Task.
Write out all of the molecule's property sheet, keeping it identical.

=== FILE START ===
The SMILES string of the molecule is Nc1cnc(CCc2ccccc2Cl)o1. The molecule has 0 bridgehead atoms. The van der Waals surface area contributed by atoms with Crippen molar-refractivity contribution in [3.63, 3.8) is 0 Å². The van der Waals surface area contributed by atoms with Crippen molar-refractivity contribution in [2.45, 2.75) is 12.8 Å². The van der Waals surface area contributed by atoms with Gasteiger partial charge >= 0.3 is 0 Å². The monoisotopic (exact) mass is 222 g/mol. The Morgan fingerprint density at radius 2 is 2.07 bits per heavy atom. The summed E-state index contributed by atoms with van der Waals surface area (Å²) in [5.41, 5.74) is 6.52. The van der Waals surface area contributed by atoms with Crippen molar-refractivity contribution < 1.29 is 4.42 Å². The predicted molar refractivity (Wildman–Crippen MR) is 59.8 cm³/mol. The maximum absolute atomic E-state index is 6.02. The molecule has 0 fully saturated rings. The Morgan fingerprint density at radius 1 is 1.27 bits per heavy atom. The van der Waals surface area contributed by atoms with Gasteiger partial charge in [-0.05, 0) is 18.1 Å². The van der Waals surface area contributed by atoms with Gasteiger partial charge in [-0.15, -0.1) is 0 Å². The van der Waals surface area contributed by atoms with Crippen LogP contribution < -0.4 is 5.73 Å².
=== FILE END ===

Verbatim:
The SMILES string of the molecule is Nc1cnc(CCc2ccccc2Cl)o1. The molecule has 0 bridgehead atoms. The van der Waals surface area contributed by atoms with Crippen molar-refractivity contribution in [3.63, 3.8) is 0 Å². The van der Waals surface area contributed by atoms with Crippen molar-refractivity contribution in [2.45, 2.75) is 12.8 Å². The van der Waals surface area contributed by atoms with Gasteiger partial charge >= 0.3 is 0 Å². The monoisotopic (exact) mass is 222 g/mol. The Morgan fingerprint density at radius 2 is 2.07 bits per heavy atom. The summed E-state index contributed by atoms with van der Waals surface area (Å²) in [5.41, 5.74) is 6.52. The van der Waals surface area contributed by atoms with Crippen molar-refractivity contribution < 1.29 is 4.42 Å². The predicted molar refractivity (Wildman–Crippen MR) is 59.8 cm³/mol. The maximum absolute atomic E-state index is 6.02. The molecule has 0 fully saturated rings. The Morgan fingerprint density at radius 1 is 1.27 bits per heavy atom. The van der Waals surface area contributed by atoms with Gasteiger partial charge in [-0.05, 0) is 18.1 Å². The van der Waals surface area contributed by atoms with Gasteiger partial charge in [-0.15, -0.1) is 0 Å². The van der Waals surface area contributed by atoms with Crippen LogP contribution < -0.4 is 5.73 Å².